Japan’s Trade Deficit Halves in January

Yomiuri Shimbun file photo
The Finance Ministry’s headquarters building in Tokyo.

TOKYO (Jiji Press) — Japan logged a customs-cleared trade deficit of ¥1,758.3 billion in January, which was 49.9% smaller than the year-before deficit due to growth in automobile exports and a plunge in fuel imports, preliminary government data showed Wednesday.

In January 2023, the country’s trade deficit reached a record ¥3,506.4 billion because of a surge in resources prices and the yen’s depreciation.

In January this year, Japan’s imports fell 9.6% year on year to ¥9,091 billion, with imports of coal, liquefied natural gas and crude oil shrinking 43.2%, 28.8% and 9.2%, respectively, according to the Finance Ministry data.

Exports grew 11.9% to ¥7,332.7 billion, the highest level for January since comparable data became available in 1979.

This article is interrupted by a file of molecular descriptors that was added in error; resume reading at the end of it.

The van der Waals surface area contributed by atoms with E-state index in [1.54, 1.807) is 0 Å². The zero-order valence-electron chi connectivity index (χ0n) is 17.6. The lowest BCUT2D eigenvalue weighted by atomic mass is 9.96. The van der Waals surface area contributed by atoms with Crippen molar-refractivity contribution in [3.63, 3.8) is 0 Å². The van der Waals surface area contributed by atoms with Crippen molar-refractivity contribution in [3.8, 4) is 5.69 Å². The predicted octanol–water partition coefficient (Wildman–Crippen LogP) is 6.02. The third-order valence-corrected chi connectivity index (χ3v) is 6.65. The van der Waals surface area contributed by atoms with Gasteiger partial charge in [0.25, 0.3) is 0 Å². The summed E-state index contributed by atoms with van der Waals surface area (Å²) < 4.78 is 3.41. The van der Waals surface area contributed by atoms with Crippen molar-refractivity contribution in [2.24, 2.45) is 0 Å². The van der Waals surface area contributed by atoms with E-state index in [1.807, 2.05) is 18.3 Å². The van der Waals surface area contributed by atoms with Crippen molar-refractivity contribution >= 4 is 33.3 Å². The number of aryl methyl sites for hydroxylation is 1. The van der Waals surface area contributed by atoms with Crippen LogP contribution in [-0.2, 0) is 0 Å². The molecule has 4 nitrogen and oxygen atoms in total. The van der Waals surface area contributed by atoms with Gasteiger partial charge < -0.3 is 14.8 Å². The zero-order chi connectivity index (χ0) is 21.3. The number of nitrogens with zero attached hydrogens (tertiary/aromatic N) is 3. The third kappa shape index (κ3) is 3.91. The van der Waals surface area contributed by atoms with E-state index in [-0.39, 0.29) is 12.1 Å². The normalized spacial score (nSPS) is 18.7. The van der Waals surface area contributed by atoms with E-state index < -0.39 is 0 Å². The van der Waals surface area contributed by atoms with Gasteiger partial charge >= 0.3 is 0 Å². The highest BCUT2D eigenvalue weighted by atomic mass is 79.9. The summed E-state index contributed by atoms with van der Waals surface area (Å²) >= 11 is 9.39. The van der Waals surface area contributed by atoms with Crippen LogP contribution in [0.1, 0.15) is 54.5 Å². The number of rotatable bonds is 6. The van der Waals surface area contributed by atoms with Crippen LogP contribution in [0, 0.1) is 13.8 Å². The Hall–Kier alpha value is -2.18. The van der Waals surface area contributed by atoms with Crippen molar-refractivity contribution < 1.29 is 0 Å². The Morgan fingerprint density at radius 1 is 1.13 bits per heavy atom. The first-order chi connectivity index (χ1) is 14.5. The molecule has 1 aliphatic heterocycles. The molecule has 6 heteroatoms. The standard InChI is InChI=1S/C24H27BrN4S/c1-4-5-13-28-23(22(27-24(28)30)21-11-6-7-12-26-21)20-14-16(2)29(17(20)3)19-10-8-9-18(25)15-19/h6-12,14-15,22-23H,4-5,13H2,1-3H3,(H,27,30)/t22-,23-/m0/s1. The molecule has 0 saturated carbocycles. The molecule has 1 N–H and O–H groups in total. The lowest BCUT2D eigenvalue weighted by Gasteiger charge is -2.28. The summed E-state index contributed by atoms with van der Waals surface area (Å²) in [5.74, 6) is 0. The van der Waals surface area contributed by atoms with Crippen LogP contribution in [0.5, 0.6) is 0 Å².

Automobile exports expanded 31.6% thanks to diminished impacts of semiconductor shortages. Vehicle shipments to Europe, the United States and China were brisk. Exports of chipmaking equipment also increased, by 27.5%.

Japan posted a surplus of ¥415 billion in trade with the United States.

With China, meanwhile, Japan ran a trade deficit of ¥959.5 billion.

Food exports to China dropped 22.2% due to the country’s blanket import ban on Japanese fishery products introduced following the start in August 2023 of the release of treated water containing tritium, a radioactive substance, into the ocean from Tokyo Electric Power Company Holdings Inc.’s disaster-stricken Fukushima No. 1 nuclear power plant.